Dethroned! "Citizen Kane" No Longer Best Movie Ever! Critics, Directors Pick Top 10 Films of All Time! 


So long "Citizen Kane," you're no longer the best film of all time! Sight & Sound, the British Film Institute-published magazine, has released its once-every-ten-years international film critics' poll to find out the best films ever made. The much-beloved Orson Welles' "Citizen Kane" fell from the top spot for the first time in fifty years. (Take a look below for the complete Top 10 list plus directors picked their own Top 10)

So what's the best film of all time now (at least for the next 10 years)? No other than Alfred Hitchcock's "Vertigo." Starring James Stewart and Kim Novak, this mystery, twisty drama certainly deserves to be on the Top 10 but beating "Citizen Kane?"

But keep in mind, according to THR, back in 2002, the last time such a poll was conducted, "Vertigo" was just five votes behind "Citizen Kane." Now, the Hitchcock film beat Welles' masterpiece by 34 votes. Wow! But, 846 film critics, academics, distributors, writer, and programmers have spoken through the poll. And they voted for 2,045 movies overall! (For the directors' list, Sight & Sound polled 358 film directors from all over the world)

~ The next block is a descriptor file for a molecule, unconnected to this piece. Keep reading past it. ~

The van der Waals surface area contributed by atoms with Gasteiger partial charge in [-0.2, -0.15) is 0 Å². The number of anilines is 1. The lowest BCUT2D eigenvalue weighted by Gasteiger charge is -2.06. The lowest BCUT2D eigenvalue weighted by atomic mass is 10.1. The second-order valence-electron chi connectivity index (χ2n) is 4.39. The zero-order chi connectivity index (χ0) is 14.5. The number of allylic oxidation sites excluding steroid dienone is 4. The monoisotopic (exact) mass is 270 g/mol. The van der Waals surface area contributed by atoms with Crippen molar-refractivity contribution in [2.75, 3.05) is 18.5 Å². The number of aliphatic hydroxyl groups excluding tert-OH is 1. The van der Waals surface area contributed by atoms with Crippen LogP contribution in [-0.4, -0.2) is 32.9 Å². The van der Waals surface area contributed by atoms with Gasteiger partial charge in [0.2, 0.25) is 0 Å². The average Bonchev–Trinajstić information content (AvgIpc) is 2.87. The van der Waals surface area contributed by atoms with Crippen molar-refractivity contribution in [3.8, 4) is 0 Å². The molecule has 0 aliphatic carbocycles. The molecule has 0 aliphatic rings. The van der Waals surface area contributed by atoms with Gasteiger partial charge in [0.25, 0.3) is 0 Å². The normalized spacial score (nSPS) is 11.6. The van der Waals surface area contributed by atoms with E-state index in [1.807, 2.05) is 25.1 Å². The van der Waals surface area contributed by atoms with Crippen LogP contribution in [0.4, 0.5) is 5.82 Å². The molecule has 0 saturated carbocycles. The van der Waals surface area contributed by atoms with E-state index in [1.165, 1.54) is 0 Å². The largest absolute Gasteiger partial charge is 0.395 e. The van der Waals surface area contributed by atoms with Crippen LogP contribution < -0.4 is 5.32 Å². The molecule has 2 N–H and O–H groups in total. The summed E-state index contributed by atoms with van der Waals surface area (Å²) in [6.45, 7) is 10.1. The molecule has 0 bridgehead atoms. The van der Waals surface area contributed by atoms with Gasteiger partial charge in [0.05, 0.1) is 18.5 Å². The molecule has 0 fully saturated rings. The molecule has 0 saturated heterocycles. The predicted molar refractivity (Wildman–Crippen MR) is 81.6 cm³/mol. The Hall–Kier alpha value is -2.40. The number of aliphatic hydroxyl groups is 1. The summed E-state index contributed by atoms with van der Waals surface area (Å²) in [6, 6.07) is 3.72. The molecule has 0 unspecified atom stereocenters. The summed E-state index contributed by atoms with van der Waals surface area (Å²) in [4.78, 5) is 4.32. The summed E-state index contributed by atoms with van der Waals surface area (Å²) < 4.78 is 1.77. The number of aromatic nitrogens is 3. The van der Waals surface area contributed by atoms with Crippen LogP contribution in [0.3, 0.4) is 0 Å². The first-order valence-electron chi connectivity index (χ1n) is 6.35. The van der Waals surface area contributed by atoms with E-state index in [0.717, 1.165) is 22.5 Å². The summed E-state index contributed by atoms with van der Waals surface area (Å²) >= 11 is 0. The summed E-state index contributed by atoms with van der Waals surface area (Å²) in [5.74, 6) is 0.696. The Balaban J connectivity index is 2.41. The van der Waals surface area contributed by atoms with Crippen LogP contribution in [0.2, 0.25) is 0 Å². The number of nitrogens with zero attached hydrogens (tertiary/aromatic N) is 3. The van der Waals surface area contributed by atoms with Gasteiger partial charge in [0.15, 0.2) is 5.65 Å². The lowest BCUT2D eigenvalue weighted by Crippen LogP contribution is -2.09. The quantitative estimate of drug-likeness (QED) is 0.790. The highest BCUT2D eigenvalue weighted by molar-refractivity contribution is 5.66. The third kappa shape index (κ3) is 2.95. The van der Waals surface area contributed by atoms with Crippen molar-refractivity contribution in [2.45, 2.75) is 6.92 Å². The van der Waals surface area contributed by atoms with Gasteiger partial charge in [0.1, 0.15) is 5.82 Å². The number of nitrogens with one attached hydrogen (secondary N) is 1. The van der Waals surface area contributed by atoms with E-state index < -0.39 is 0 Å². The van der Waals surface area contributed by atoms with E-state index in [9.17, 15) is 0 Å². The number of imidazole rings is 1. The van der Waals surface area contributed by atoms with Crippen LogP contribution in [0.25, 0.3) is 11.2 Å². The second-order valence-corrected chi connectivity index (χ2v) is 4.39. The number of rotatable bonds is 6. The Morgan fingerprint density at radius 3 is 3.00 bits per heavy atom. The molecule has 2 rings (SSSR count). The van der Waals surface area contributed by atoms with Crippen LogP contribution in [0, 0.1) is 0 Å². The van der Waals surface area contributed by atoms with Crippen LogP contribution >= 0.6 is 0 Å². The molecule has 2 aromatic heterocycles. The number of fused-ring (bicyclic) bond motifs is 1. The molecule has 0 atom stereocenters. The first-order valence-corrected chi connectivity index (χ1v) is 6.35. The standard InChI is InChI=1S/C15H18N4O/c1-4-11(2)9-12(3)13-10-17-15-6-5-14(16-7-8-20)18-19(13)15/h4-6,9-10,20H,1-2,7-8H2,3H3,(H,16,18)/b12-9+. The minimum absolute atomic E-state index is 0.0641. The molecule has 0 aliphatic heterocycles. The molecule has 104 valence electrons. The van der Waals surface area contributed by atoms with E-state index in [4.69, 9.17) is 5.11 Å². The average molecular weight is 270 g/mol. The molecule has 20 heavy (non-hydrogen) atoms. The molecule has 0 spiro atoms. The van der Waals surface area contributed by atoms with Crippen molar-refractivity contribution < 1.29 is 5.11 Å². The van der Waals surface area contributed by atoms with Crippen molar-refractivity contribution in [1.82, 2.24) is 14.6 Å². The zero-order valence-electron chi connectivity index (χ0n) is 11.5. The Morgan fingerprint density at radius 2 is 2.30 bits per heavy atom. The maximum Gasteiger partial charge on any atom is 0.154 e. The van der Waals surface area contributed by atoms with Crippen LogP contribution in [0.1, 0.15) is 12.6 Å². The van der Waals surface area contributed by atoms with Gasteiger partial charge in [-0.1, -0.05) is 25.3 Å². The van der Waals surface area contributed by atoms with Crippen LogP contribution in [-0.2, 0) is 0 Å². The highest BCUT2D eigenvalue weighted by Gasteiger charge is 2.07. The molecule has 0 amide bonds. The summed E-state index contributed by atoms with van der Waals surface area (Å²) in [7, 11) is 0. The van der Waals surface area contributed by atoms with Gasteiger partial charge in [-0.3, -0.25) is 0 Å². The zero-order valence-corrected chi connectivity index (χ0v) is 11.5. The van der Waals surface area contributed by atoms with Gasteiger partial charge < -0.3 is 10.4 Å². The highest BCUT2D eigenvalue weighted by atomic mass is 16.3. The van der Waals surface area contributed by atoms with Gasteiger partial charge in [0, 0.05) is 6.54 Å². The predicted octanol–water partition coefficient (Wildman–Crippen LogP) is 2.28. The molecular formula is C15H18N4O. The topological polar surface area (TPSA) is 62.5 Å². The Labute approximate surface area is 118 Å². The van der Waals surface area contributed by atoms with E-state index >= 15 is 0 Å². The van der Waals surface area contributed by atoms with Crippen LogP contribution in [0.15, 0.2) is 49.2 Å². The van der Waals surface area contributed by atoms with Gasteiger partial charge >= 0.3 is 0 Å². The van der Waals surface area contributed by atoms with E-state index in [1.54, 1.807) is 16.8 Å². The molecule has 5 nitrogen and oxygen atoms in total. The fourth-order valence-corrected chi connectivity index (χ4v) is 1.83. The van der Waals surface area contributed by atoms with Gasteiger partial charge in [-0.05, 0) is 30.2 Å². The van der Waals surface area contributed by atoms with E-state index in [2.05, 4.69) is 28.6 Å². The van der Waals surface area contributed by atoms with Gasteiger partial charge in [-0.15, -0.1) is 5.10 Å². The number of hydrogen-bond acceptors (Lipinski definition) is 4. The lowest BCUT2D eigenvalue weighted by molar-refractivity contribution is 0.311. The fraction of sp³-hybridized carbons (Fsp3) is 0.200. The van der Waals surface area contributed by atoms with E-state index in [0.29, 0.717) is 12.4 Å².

Let's see if "Vertigo" can hold the top spot or if "Citizen Kane" can bounce back...ten years from now. Gosh, that's too long!

For now, here's the full list of the Critics' Top 10 Greatest Movies of All Time with video! I thought it was quite nifty! (See below for the Directors' Top 10 Greatest Movies of All Time)

1. Vertigo (Hitchcock, 1958)



2. Citizen Kane (Welles, 1941)



3. Tokyo Story (Ozu, 1953)



4. La Règle du jeu (Renoir, 1939)



5. Sunrise: A Song for Two Humans (Murnau, 1927)



6. 2001: A Space Odyssey (Kubrick, 1968)




7. The Searchers (Ford, 1956)



8. Man With a Movie Camera (Dziga Vertov, 1929)



9. The Passion of Joan of Arc (Dreyer, 1927)



10. 8 ½ (Fellini, 1963)



And here's the Directors’ Top 10 Greatest Films of All Time

1. Tokyo Story (Ozu, 1953)
2. 2001: A Space Odyssey (Kubrick, 1968)
3. Citizen Kane (Welles, 1941)
4. 8 ½ (Fellini, 1963)
5. Taxi Driver (Scorsese, 1980)
6. Apocalypse Now (Coppola, 1979)
7. The Godfather (Coppola, 1972)
8. Vertigo (Hitchcock, 1958)
9. Mirror (Tarkovsky, 1974)
10. Bicycle Thieves (De Sica, 1948)

SOURCE: THR

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